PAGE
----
Welcome back, true believers! The Agents of S.H.I.E.L.D. are back from their winter break, taking a new approach to the rest of Season 4. The beginning of the season focused on Robbie Reyes, aka the Ghost Rider, as he tore a path across Los Angeles, looking to put a stop to the plans of his nefarious uncle, Eli Morrow. In the end, Robbie was in fact able to stop his uncle, but not without being sucked into a portal along with him into whereabouts unknown. Yes, the Ghost Rider may not be appearing for the rest of this season, especially as show producers were balking at the cost of bringing the Spirit of Vengeance to life on ABC, which is understandable, but instead we’re given a new look into the head of a Life Model Decoy.
Ada, the artificial intelligence created by Dr. Radcliffe and Fitz earlier this season, used the Darkhold to save our heroes earlier in the season, but the cursed book has apparently sparked something in the robot, sending her on a path of destruction. Her first stop down this road? Creating a duplicate of Agent May that would give the cylons from Battlestar Galactica a run for their money.
“Broken Promises” begins with the eerie scene of Ada fixing her bullet wounds while listening to classical music and checking on the real, unconscious May. The LMD makes for a nice character here with Ada proving to be quite scary in grappling with her newfound emotions given to her by the Darkhold. While not necessarily on the same level as the supernatural shenanigans of Ghost Rider fighting vengeful spirits, it does the trick to reel you in and keep you interested as to where this plot is headed. Ada searching for the cursed book, while also manipulating “Fake May” ratchets up the tension for what the robot can get away with. Ada’s ability to hack into S.H.I.E.L.D. headquarters makes for some nice action scenes when she takes control of the Quinjet and its turrets.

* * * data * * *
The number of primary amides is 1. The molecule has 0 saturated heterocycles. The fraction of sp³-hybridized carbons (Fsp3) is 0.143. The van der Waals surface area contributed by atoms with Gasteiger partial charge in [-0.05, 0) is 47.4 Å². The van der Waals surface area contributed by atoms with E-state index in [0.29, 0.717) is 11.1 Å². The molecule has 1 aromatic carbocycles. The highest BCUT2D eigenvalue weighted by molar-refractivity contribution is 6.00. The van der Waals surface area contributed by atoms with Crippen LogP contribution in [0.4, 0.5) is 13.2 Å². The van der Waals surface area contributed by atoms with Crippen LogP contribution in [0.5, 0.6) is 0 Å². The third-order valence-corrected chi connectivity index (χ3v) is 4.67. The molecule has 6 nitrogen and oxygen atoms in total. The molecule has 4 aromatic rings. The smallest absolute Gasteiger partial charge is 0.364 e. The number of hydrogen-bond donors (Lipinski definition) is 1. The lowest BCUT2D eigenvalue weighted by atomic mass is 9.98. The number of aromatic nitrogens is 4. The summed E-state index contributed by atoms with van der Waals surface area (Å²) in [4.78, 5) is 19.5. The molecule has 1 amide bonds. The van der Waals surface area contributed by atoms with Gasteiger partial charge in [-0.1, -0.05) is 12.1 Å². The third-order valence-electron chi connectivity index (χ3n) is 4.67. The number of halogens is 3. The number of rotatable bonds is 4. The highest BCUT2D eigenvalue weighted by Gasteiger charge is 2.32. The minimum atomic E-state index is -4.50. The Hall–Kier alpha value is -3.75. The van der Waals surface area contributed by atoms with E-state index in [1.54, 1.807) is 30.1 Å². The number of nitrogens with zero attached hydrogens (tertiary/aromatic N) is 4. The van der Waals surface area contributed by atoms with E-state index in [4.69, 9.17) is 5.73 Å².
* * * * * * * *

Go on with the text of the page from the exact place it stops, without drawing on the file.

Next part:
The best part of the episode, far and away, is Mack and his hatred of said robots. Dropping reference after reference, the tallest member of the team got some legitimate belly laughs from yours truly as he spouted off how he was going to force Dr. Radcliffe to watch the worst Terminator movie as punishment for their current predicament and rallying on about how their situation is similar to that of the ending of the movie, Lawnmower Man. Mack has slowly become my favorite member of the core cast, adding a lot of novelty like his witty charm and ever trusty “shotgun axe” to the mix of the team’s adventures. It’s a delight to spend time with the character, and his belle Yo-Yo, as they dart between Quinjet gunfire and eventually put a stop to Ada by knocking her head from her body. Alas, all was not as it seemed as Radcliffe had made a fake Ada to attempt to gain back control of the Darkhold for himself and his Life Model Decoy creation, celebrating the fact that the pair still had the robotic May in play.
While the main storyline manages to hold your interest, I can’t really say the same for the B-plot that once again drops us into the world of Inhumans, albeit in a less than spectacular fashion. The Inhuman saved by Simmons, Veejay, has awoken from his cocoon and been taken by his sister, the shady Senator Nadeer. Daisy and company attempt to save Veejay from the clutches of his sister while also battling the Watchdogs under her employ. The Watchdogs themselves are pretty much played out at this point, a number of faceless, personality-less goons donning somewhat nifty masks that have a hatred for the newly discovered super powered race. This leads into my problem with the Inhuman storylines in general in that that particular area has been mined to its full potential. I say this for Agents of S.H.I.E.L.D. at least as the actual Inhumans series coming out later this year, introducing comic stalwarts such as Black Bolt, Lockjaw, Medusa, and others.
The Inhumans made splashes in Season 2 and 3, and of course several members of the team are Inhumans, but Ghost Rider acted as a breath of fresh air acting to incorporate their skill sets without focusing once again on Terrigen mists, full-body cocoons, and so on. It’s territory we’ve revisited numerous times and, if you plan on going back to that well, we need to see a fresh new take. To its credit, the show tries to offer something new with the origin of the Senator’s hatred of Inhumans, but even this feels like a repeat as Netflix’s Jessica Jones had explored something similar in its run. The Avengers and the Chitauri invasion have been dragged out over and over again, and while it was originally charming, it’s simply boring to reveal that it’s once again the motivation for our villain’s nefarious deeds, to say nothing of the fact that Veejay and the Senator don’t exactly knock it out of the park when it comes to their acting chops.
Ultimately, the return of Agents of S.H.I.E.L.D.’s fourth season doesn’t maintain the heights of its days with Ghost Rider in the driver’s seat, but it does manage to remain a solid entry on the airwaves. Just figure out a way to better sell the B-plot and we’d be cooking with gas.